George Osborne may have performed reverses on the “pasty tax” and “caravan tax” last night, but it’s on austerity the public really wants a U-turn.
A ComRes poll for today’s Independent shows 72 per cent of the public believe it’s high time the Tory-led government U-turned on its flagship austerity mission and underwent a fundamental change of emphasis, so that coalition policy is focused more on promoting growth and less on cuts. Seventeen per cent disagree on a U-turn and 11 per cent don’t know.
Most strikingly, as the charts below illustrate, 64 per cent of 2010 Tory voters and 68 per cent of 2010 Lib Dem voters support a U-turn, as do 86 per cent of 2010 Labour voters.
Overall, Labour leads the Conservatives by eight points, down two on the last ComRes telephone poll for the Indy in March. Ed Miliband’s party is now on 42 per cent (down one point), David Cameron’s Tories are on 34 per cent (up one point), and Nick Clegg’s Liberal Democrats are on 11 per cent (unchanged) with others on 13 per cent.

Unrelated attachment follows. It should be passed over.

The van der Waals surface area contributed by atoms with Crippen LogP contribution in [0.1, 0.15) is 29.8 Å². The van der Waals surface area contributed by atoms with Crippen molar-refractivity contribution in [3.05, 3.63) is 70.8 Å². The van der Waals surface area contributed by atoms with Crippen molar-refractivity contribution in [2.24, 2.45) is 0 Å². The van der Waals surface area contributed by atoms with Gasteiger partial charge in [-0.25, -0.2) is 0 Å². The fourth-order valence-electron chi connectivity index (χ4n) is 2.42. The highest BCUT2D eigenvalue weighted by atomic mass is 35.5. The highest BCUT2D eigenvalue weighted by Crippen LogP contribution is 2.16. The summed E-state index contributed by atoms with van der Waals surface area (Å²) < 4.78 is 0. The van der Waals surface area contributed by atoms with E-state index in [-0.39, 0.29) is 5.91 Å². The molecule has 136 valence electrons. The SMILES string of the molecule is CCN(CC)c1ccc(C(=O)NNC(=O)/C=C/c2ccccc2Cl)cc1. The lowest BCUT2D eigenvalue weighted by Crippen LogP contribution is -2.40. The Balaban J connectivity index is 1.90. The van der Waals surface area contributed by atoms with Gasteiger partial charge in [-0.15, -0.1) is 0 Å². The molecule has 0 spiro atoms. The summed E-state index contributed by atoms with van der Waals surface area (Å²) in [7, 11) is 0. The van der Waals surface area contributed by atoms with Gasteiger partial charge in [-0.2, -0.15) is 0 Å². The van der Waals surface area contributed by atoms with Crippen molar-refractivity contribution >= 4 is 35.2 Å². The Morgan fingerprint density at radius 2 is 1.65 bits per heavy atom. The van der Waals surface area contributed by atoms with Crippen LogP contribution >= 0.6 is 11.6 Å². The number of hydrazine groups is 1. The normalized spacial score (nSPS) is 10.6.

And it wasn’t just on pasties and caravans the government U-turned last night, but on plans for ‘secret justice’, with justice secretary Ken Clarke saying inquests won’t now be held behind closed doors, and in future allowing judges, not politicians, to decide whether a civil case should be kept out of the public eye.
With the coalition in U-turning mood, is it too much to expect Mr Osborne to give the nation a Jubilee present and change course on the biggest issue of all?